CARSON CITY, Nev. (Legal Newsline)-The Nevada Supreme Court has begun drafting rules for mediating foreclosure cases, officials said Friday.
The state's high court's move comes on the heels of a new state law -- outlined in Assembly Bill 149 -- aimed at helping struggling homebuyers keep their homes.
"Nevada is in an economic crisis because of foreclosures, but the worst part is that many Nevada families are losing their homes," Chief Justice James Hardesty said. "I believe that through this new law and our meditations, we are going to save some homes and help ease the burden for some lenders."
Some homes inevitably will be lost to foreclosure, Hardesty said.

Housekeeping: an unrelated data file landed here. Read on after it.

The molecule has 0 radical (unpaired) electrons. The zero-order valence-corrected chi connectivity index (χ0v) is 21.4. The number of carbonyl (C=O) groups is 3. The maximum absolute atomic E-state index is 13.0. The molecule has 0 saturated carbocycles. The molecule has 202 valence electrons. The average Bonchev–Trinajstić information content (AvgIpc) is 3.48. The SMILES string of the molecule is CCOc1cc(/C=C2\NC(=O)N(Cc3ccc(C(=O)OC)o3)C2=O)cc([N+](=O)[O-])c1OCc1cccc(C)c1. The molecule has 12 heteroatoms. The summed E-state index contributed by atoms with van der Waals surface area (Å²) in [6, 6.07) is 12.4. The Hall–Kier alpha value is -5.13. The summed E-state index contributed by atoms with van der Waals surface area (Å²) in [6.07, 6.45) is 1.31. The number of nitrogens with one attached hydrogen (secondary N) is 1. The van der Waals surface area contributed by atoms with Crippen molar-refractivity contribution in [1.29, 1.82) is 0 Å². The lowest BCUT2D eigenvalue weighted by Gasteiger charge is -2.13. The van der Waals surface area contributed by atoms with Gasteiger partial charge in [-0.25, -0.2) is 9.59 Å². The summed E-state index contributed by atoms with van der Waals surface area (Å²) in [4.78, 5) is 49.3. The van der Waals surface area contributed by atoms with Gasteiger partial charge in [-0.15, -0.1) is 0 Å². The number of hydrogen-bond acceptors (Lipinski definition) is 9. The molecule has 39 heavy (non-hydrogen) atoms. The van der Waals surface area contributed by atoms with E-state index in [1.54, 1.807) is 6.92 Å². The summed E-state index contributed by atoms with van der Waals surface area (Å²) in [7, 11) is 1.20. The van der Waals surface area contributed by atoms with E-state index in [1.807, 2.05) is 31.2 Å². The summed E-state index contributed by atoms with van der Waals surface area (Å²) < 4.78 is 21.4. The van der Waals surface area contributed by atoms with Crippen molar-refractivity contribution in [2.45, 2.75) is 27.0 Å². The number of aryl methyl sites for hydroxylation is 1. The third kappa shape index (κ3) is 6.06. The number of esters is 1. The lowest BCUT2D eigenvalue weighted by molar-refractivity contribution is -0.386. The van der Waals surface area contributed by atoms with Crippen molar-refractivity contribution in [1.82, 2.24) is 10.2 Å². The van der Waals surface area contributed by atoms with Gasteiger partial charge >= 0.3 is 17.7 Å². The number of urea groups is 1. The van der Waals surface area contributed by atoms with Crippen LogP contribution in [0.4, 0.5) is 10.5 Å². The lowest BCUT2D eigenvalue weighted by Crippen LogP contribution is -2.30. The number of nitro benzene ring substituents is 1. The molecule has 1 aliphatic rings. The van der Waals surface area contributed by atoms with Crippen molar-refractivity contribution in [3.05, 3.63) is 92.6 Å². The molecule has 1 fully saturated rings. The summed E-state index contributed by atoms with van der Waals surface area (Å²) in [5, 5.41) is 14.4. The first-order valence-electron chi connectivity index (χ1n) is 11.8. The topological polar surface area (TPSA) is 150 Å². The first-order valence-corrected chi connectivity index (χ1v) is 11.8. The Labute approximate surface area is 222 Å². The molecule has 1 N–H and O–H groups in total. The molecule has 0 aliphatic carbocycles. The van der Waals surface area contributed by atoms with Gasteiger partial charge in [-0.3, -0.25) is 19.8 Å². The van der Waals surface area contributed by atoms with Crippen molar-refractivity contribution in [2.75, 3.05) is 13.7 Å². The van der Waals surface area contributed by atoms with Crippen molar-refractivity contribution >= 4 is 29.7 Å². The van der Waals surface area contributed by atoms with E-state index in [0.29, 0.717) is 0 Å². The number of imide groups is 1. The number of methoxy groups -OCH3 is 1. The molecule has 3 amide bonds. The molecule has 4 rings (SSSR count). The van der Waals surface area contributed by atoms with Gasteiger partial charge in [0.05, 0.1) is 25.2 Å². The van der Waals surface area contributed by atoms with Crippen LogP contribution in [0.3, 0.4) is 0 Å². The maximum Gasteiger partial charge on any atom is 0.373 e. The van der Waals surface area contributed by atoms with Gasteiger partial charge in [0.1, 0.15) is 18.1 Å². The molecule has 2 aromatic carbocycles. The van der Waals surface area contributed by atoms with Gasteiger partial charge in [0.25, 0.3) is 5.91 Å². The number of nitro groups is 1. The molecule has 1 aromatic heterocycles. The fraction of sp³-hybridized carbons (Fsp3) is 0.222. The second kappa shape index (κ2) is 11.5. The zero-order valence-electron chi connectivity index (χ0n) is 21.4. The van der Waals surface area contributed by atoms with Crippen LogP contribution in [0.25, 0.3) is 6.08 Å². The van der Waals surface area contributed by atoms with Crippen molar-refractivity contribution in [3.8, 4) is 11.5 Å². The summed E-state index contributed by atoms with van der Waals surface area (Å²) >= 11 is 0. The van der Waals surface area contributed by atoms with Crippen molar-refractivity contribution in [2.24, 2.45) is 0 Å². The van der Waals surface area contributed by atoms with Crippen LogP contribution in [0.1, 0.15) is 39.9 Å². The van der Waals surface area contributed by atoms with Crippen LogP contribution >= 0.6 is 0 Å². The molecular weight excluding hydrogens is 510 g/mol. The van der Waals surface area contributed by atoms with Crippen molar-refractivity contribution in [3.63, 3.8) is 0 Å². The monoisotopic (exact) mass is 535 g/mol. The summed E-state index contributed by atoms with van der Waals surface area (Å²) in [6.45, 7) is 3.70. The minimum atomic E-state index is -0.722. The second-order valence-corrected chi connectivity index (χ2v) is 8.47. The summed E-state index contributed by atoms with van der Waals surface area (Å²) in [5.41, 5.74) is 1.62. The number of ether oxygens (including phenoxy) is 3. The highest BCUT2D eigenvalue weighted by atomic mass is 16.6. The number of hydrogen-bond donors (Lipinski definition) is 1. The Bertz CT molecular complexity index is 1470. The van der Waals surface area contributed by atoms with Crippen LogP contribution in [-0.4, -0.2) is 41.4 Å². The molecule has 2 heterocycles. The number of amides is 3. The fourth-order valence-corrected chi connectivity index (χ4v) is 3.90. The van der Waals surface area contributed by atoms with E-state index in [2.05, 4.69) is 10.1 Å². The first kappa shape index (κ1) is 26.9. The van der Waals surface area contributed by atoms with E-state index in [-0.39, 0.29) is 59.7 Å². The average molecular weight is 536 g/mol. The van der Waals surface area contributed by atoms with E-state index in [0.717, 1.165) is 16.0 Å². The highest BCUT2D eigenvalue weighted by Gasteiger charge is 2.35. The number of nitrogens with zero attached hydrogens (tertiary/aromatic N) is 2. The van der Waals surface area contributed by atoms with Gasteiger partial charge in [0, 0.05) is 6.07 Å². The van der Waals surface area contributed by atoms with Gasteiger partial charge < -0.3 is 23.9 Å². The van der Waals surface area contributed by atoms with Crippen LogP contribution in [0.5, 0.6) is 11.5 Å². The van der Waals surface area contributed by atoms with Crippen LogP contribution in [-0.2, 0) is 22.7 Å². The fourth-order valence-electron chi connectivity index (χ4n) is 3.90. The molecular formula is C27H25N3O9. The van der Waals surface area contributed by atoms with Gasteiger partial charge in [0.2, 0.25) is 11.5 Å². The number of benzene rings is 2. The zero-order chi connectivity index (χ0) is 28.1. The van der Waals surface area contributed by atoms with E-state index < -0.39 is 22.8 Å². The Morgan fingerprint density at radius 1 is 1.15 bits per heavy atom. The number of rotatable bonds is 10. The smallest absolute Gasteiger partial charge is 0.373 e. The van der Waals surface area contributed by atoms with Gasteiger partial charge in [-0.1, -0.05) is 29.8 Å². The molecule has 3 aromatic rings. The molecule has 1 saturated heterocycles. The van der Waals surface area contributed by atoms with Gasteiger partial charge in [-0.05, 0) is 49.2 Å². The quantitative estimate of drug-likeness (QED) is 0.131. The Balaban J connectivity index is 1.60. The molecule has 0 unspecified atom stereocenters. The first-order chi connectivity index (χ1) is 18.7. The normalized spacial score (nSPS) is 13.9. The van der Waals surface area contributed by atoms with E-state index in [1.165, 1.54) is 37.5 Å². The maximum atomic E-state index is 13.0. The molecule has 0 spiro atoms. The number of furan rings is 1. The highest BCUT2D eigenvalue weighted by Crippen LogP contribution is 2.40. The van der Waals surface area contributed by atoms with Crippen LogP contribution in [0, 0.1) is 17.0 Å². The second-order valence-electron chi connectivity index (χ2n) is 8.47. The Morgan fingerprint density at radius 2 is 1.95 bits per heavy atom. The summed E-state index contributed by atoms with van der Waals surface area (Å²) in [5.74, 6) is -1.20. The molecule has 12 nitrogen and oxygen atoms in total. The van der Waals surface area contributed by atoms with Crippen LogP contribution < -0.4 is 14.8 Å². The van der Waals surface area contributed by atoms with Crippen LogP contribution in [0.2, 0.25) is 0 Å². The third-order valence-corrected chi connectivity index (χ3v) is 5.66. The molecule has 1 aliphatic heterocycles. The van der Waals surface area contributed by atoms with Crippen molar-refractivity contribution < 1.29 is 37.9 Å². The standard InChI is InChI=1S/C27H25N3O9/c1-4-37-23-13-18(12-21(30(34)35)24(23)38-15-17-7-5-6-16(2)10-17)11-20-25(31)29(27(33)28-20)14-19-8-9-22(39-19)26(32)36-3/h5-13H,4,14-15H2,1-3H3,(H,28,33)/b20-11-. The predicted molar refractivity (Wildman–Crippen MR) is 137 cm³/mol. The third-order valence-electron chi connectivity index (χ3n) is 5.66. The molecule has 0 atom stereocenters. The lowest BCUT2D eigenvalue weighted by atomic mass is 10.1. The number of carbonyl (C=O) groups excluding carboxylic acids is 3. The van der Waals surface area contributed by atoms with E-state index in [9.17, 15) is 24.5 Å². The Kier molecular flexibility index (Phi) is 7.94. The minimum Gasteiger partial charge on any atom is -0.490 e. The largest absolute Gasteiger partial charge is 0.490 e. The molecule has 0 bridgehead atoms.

"Mediations are not a formal court process," he added. "In a mediation, the homeowner and the lender sit down with a trained mediator to try to reach a mutually agreeable resolution."
The new law only affects owner-occupied housing and will apply only to foreclosures filed after July 1, 2009. The law gives borrowers the right to seek mediation of a mortgage loan once a foreclosure has been filed.
"We knew that the bill likely would pass and we knew that the time frame would be short for creating a system to handle what may be an overwhelming number of cases," Hardesty said. "The Supreme Court proactively took steps to prepare for what is now a reality."
A statement from the court said a working group headed by Hardesty has been meeting for more than eight weeks to make recommendations to the Supreme Court about the rules and various operational needs for the new mediation program.
Already, more than 350 attorneys already have offered to be mediators, but they will require training.
From Legal Newsline: Reach staff reporter Chris Rizo at email@example.com.